A 2017 epidemiological study published in Frontiers in Oncology suggests that a diet rich in antioxidants like carotenoids and vitamin C can help to prevent breast cancer and lung cancer. Antioxidants have had their fair share of press in recent years and numerous studies have been done trying to pinpoint their perceived benefits. The good news is that those benefits are plentiful and getting enough of these powerhouse elements into one’s diet is easy as their sources are bountiful and delicious. But what are antioxidants? What do they accomplish in our bodies and how do these functions translate into cancer prevention?
Mention of antioxidants is usually in tandem with the term “free radicals.” Free radicals are highly reactive chemicals that have the potential and ability to harm cells. Their initial purpose is to aid in the metabolic processes, like digestion and converting food into energy. But when too many free radicals are produced, they can become a dangerous enemy.
Left unchecked, free radicals are capable of destroying enzymes, protein molecules and even complete cells. They can multiply by process of a chain reaction the byproducts of which are able to damage cell structures so profoundly that they compromise the immune system and even DNA codes are altered in a process called oxidation where they combine and react chemically with other molecules with which they were never meant to combine. Similar to a rusty nail in the rain, if the body’s cells go unprotected, impending and progressive damage occurs called “oxidative stress.” Free radicals accelerate the aging process by breaking down collagen, creating an aged appearance in the cells of our skin, eyes, tissue, joints, heart and brain. Since they react with oxygen, they lower the oxygen supply to cells and fuel systemic inflammation leaving our immune systems vulnerable.
What Antioxidants Do
Antioxidants include beta-carotene and other carotenoids such as lycopene, vitamins A, C, and E, and other natural and manufactured substances. They protect cells from damage because they inhibit oxidation in our bodies and are specifically used to counteract the deterioration of stored food products. In short, antioxidants are the anti-free radicals, keeping the latter from having the opportunity to interact with those molecules with which they were never meant to combine. In this way antioxidants help slow the aging process, reduce inflammation and boost our immune systems. All of these benefits lessen the oxidative stress on the body.
Key to Cancer Prevention?
There have been studies which have shown that antioxidant supplements like vitamins A, C, E, folic acid and beta-carotene can help reduce the risk for certain illnesses related to oxidative stress and that these include types of cancer. A 1993 clinical trial from China found what they termed “significantly reduced” stomach cancer mortality rates in those participants who took beta-carotene, vitamin E and selenium over five-years. However, just as readily as there are studies to support the cancer counter activity of antioxidants, you will find studies that prove they can do more harm than good.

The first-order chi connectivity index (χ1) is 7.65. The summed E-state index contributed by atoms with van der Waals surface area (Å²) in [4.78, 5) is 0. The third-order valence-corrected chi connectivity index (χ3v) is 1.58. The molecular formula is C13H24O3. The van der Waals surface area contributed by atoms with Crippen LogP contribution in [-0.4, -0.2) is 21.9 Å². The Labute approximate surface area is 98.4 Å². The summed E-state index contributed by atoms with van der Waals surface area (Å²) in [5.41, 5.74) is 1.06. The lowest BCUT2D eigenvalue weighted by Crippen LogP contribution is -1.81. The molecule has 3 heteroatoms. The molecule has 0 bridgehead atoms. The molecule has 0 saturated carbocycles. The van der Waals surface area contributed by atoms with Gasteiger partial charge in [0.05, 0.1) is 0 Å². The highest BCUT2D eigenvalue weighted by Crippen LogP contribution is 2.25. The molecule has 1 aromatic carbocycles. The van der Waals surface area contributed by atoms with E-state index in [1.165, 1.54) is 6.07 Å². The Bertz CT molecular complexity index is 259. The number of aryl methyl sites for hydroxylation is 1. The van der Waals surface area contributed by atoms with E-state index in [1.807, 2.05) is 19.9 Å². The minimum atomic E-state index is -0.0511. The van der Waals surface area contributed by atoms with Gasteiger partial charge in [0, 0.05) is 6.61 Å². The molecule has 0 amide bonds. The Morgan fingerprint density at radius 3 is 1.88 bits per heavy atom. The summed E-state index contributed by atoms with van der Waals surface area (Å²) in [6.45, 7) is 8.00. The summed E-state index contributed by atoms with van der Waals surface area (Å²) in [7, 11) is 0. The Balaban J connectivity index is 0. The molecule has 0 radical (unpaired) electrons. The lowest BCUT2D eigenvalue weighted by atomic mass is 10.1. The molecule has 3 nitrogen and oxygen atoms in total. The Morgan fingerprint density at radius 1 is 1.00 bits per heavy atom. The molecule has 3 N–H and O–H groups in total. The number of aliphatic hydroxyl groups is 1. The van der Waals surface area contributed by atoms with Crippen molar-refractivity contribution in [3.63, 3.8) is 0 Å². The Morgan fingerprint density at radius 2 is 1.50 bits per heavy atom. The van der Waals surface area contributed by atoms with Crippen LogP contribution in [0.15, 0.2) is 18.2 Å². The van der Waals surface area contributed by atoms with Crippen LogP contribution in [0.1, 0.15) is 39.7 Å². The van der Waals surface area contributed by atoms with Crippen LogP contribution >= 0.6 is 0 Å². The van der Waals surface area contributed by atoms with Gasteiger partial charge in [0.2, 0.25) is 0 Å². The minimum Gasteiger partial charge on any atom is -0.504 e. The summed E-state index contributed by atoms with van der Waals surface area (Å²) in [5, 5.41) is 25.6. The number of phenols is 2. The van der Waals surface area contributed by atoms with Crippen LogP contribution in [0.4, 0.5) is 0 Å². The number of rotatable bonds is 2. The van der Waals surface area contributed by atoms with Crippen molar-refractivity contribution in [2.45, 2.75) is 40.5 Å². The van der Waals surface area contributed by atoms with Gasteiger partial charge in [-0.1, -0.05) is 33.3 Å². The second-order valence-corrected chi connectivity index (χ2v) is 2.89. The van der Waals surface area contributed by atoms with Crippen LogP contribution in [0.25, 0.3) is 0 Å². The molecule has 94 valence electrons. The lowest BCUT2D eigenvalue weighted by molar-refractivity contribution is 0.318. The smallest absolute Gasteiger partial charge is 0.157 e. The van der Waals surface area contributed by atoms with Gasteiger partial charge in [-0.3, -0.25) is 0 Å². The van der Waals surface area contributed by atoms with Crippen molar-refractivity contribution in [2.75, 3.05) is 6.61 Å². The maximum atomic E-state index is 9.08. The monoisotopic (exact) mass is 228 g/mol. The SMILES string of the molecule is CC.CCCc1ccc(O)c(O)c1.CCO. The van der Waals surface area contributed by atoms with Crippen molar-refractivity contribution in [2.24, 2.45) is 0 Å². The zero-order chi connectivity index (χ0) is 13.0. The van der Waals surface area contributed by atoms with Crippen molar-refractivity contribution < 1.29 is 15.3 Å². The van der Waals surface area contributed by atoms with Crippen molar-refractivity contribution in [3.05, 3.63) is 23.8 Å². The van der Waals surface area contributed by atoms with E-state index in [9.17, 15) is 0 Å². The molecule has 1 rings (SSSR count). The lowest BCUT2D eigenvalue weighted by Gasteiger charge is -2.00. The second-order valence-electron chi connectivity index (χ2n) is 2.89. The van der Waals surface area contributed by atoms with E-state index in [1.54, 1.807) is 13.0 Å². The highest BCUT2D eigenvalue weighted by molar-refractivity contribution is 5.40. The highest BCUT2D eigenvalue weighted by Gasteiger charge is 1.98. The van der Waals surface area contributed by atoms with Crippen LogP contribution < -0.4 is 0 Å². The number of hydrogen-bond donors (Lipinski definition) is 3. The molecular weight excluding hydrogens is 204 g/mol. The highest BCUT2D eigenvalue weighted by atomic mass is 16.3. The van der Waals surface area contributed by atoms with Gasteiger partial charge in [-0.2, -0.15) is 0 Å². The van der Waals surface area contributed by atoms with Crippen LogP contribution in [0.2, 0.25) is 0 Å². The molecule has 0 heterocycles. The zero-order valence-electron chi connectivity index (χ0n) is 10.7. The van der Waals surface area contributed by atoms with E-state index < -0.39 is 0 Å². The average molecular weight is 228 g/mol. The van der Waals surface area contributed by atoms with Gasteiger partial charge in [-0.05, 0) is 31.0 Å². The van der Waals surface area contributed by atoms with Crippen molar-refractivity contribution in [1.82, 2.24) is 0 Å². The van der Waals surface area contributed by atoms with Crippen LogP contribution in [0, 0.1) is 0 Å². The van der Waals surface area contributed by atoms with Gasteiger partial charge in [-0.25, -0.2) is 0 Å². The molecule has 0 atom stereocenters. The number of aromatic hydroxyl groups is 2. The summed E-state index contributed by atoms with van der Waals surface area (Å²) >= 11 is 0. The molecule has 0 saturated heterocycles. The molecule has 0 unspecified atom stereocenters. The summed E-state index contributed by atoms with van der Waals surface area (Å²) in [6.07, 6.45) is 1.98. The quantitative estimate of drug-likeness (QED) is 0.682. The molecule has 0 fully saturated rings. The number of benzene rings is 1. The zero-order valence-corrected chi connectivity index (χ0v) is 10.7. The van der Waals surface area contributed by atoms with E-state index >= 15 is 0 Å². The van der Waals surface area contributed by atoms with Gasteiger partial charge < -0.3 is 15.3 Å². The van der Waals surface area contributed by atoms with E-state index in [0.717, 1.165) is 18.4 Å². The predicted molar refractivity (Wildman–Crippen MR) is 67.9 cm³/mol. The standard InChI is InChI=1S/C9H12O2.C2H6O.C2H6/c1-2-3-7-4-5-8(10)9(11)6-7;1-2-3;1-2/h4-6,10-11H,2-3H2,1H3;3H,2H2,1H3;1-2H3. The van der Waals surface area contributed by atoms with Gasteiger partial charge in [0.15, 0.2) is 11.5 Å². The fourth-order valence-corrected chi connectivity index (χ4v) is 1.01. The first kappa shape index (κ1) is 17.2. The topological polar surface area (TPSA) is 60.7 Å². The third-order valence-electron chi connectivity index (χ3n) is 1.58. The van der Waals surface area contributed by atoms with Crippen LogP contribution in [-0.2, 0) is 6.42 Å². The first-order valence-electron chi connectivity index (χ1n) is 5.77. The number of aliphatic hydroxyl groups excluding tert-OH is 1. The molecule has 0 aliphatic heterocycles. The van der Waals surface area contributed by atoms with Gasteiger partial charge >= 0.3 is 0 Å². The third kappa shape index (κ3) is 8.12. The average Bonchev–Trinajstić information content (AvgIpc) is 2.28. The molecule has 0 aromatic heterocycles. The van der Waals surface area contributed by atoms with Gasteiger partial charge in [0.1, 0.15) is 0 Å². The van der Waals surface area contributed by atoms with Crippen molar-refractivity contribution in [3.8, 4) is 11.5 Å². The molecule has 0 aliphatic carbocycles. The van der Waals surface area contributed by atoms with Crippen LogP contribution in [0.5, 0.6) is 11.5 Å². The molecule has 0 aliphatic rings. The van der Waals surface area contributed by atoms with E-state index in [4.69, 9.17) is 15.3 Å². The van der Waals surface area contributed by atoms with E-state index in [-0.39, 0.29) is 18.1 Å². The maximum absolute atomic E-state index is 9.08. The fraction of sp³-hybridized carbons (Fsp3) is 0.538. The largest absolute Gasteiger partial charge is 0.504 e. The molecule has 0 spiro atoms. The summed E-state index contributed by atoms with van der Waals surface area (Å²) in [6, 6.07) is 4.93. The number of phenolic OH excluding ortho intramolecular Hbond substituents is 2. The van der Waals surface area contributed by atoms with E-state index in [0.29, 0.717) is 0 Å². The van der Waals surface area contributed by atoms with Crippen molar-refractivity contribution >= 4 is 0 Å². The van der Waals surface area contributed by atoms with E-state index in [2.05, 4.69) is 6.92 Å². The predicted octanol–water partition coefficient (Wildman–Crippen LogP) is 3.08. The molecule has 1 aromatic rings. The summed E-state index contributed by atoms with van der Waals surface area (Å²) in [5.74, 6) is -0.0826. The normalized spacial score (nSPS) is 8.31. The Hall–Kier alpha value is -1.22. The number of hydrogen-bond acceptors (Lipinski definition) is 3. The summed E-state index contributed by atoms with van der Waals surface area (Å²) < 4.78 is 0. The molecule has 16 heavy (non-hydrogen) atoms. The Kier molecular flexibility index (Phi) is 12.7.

Carotenoids, an antioxidant group including beta-carotene, lycopene, lutein and zeaxanthin, are highly bioavailable in many of the foods we eat. Whereas these elements have helped with the lessening of oxidation and address other damaging effects such as blue light’s effect on the eyes, excess consumption or supplementation of these in the systems of those predisposed to or with lung cancer or mesothelioma has shown to yield adverse events.
For better or worse, the hunt for concretized proof continues as to whether or not antioxidants or, more specifically, supplements thereof, can impede the proliferation of cancer cells. Information from recent clinical trials is less clear as, in recent years, large-scale and randomized studies have reached only inconsistent conclusions. What is known is that the intake of foods already rich in antioxidants, consumed according to current dietary recommendations, does suppress free radicals. This suppression keeps the levels of inflammation lower, slows aging in the skin, eyes, tissue, joints, heart and brain, allows the immune system to function more optimally and keeps the body more consistently oxidized and refreshed.
Former National Foundation for Cancer Research (NFCR)-sponsored researcher, Dr. Helmut Sies, is a physician, scientist and a pioneer in redox biology. He is a leader in the study of carotenoids in plants and how they protect the skin and other organs from free radicals. In 1985, Dr. Sies first coined the term “oxidative stress” in a landmark paper. In 1989, he discovered that lycopene—the carotenoid antioxidant found in tomatoes and carrots—exhibits the highest antioxidant activity and singlet oxygen quenching ability of all dietary carotenoids. Lycopene has strong skin cancer prevention effects. Its antioxidation effects are greatest when tomatoes are processed as in a paste or sauce and combined with oil for the best bioavailability. Dr. Sies’ research also illustrated how flavonoids (found in cocoa products) can prevent skin damage caused by ultraviolet radiation, improve blood vessel function and reduce cardiovascular risk.
In 2013, Dr. Helmut Sies was awarded the Linus Pauling Institute Prize for Health Research, an honor that recognizes excellence in research relating to the roles of vitamins, essential minerals and phytochemicals in promoting health, and preventing or treating disease. The National Foundation for Cancer Research is proud to have sponsored the research program of Dr. Sies and his team from 1983 to 2016.